IVF | Pro-Life 101

Why Pro-Life?

We rejoice in the birth of every child. Without a doubt, a child born as the result of an in vitro fertilization (IVF) procedure is a blessing. Yet, that blessing is overshadowed by the number of children that had to die to bring about a live birth.

Sometimes the large numbers of successful births using IVF cloud the reality that those successes come at a great cost.

Science, as does Scripture, establishes that life begins at conception. Whether that conception occurs naturally within the fallopian tube of a woman’s body or artificially in a Petri dish in a medical laboratory, it is still life.

IVF 101


In Vitro Fertilization (IVF): Mechanical retrieval of eggs and sperm from the human body, which are then placed together in a laboratory dish to fertilize. After fertilization occurs, the developing embryos are screened for genetic diseases and those embryos who do not meet healthy specifications are destroyed. Several days after fertilization, the healthy embryos are transferred to the uterus where it is hoped they will implant into the uterine wall. While in vitro fertilization is a popular procedure its over all success rate is low.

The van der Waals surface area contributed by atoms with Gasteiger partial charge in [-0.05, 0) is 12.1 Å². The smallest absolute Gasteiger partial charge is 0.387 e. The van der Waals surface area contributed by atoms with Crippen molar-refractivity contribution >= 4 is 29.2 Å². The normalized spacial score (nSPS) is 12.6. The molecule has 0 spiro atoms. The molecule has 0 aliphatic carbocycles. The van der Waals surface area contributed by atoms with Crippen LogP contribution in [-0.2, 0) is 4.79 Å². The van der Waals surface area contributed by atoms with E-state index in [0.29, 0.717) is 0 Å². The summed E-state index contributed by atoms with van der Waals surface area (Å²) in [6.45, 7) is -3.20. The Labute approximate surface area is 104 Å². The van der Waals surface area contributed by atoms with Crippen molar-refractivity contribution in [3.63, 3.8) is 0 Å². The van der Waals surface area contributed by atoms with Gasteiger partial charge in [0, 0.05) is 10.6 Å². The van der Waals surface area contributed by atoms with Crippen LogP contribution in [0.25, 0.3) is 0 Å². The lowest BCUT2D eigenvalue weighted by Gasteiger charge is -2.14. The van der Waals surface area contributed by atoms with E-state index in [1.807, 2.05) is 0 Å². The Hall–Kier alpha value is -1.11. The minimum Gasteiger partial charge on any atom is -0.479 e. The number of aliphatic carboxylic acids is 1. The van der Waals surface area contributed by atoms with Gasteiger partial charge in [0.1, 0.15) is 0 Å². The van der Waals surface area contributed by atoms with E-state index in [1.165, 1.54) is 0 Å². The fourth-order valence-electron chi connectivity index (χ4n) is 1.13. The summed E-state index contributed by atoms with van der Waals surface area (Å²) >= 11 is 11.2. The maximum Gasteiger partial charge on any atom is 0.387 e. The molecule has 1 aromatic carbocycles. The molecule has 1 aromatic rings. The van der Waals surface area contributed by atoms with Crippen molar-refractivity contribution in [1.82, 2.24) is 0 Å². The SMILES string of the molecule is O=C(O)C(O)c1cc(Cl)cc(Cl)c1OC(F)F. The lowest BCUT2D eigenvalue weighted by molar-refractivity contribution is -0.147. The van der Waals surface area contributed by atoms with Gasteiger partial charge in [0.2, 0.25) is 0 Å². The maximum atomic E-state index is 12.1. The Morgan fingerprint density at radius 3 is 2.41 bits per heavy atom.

• Donor Egg IVF
  • Egg Retrieval
  • Intracytoplasmic Sperm Injection
  • Embryo Transfer


On July 25, 1978, the first baby using IVF was born. Quickly dubbed by the press as the world’s first “test-tube baby,” Louise Brown – was born in Lancashire, England. In the 45 years that have passed, over eight million children have been born through the IVF process. As of 2019, this procedure was performed over 2.5 million times each year, resulting in about 500,000 annual births. Now, do the math: 500,000 ÷ 2,500,000 = 20%

20% of IVF procedures provide a live birth. That means 80% of the time it does not result in a live birth meaning, 80% of the time the procedure ends in death. Eighty percent of newly-created lives do not survive until live birth.


QUESTION: Does in vitro fertilization ALWAYS result in discarding (aborting) some embryos? Is this something a couple who had used this process would be aware of?